Congress opens first budget debate in four years
Congress this week takes up the parties' sharply different views on taxes and spending. Just laying down political markers on next year's budget could help advance a 'grand bargain' on deficits and entitlements, some say.
J. Scott Applewhite/AP
When Senate Democrats and House Republicans unveil their budget proposals for the 2014 fiscal year this week, Washington’s next round of wide-ranging fiscal negotiations will start with a partisan roar.
After a week of bipartisan consultations, House and Senate spending committees are on track to reach a compromise bill on funding the government past March 27, when a stopgap funding measure runs out. But the next Capitol Hill debate – over competing blueprints for spending for fiscal year 2014, which begins in October – is expected to run at least until Easter and won’t have any of the bipartisan comity of the talks to keep government funded through the end of the current fiscal year.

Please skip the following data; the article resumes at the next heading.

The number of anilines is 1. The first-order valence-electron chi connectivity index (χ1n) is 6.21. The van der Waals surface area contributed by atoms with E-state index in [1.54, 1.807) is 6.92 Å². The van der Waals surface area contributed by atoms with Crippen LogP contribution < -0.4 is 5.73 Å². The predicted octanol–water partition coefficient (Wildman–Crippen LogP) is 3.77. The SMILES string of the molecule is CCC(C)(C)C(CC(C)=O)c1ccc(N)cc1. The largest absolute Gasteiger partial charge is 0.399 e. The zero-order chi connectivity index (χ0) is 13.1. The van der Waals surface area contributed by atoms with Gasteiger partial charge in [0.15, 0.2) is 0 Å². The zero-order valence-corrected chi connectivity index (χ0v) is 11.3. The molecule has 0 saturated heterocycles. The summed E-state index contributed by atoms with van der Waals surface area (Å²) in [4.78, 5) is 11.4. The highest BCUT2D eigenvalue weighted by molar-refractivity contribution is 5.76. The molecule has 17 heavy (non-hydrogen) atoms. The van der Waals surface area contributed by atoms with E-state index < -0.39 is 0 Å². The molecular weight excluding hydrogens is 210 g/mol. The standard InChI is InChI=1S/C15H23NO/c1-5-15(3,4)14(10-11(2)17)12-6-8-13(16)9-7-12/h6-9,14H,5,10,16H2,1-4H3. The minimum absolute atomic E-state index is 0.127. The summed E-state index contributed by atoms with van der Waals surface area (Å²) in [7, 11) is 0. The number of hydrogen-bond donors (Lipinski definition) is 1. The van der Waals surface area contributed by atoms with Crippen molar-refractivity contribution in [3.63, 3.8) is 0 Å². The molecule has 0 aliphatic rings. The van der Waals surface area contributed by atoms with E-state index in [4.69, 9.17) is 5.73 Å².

Still, the debate over the FY 2014 budget could play a role in helping to break Washington's longer-term fiscal impasse.
The budget resolution is nonbinding, because it is the appropriations committees that actually set final funding levels. But the resolution requires both parties to take tough votes on tax and spending targets for government, as well as make estimates of their future consequences for federal deficits and debt.
Through it all, lawmakers and President Obama will be feeling out the contours of the long-elusive grand bargain that could wrap in changes to entitlement programs, revamp the nation’s tax code, and chart a fiscal path for the next decade and beyond.
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